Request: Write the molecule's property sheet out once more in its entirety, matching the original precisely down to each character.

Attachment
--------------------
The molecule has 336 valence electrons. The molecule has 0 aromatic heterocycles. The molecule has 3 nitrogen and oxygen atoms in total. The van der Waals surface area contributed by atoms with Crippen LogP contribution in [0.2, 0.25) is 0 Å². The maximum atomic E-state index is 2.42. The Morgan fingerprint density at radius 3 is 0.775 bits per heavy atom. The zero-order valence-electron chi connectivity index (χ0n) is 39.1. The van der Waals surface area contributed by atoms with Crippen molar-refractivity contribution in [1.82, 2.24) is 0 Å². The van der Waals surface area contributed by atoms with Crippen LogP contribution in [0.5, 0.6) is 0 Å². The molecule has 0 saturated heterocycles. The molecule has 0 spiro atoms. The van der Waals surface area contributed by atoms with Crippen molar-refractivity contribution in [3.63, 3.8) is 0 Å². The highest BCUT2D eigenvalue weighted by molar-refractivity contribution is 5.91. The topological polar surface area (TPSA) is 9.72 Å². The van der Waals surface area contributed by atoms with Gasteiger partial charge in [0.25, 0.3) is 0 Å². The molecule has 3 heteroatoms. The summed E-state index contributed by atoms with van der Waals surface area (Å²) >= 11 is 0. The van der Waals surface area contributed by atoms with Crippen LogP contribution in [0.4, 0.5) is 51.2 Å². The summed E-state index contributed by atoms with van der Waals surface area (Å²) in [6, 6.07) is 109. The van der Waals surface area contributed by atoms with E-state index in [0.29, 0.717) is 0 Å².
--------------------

The molecule has 336 valence electrons. The molecule has 0 aromatic heterocycles. The molecule has 3 nitrogen and oxygen atoms in total. The van der Waals surface area contributed by atoms with Crippen LogP contribution in [0.2, 0.25) is 0 Å². The maximum atomic E-state index is 2.42. The Morgan fingerprint density at radius 3 is 0.775 bits per heavy atom. The zero-order valence-electron chi connectivity index (χ0n) is 39.1. The van der Waals surface area contributed by atoms with Crippen molar-refractivity contribution in [1.82, 2.24) is 0 Å². The van der Waals surface area contributed by atoms with Crippen LogP contribution in [0.5, 0.6) is 0 Å². The molecule has 0 saturated heterocycles. The molecule has 0 spiro atoms. The van der Waals surface area contributed by atoms with Crippen molar-refractivity contribution in [3.63, 3.8) is 0 Å². The highest BCUT2D eigenvalue weighted by molar-refractivity contribution is 5.91. The topological polar surface area (TPSA) is 9.72 Å². The van der Waals surface area contributed by atoms with Gasteiger partial charge in [0.25, 0.3) is 0 Å². The molecule has 3 heteroatoms. The summed E-state index contributed by atoms with van der Waals surface area (Å²) >= 11 is 0. The van der Waals surface area contributed by atoms with Crippen LogP contribution in [0.4, 0.5) is 51.2 Å². The summed E-state index contributed by atoms with van der Waals surface area (Å²) in [6, 6.07) is 109. The van der Waals surface area contributed by atoms with E-state index in [0.29, 0.717) is 0 Å².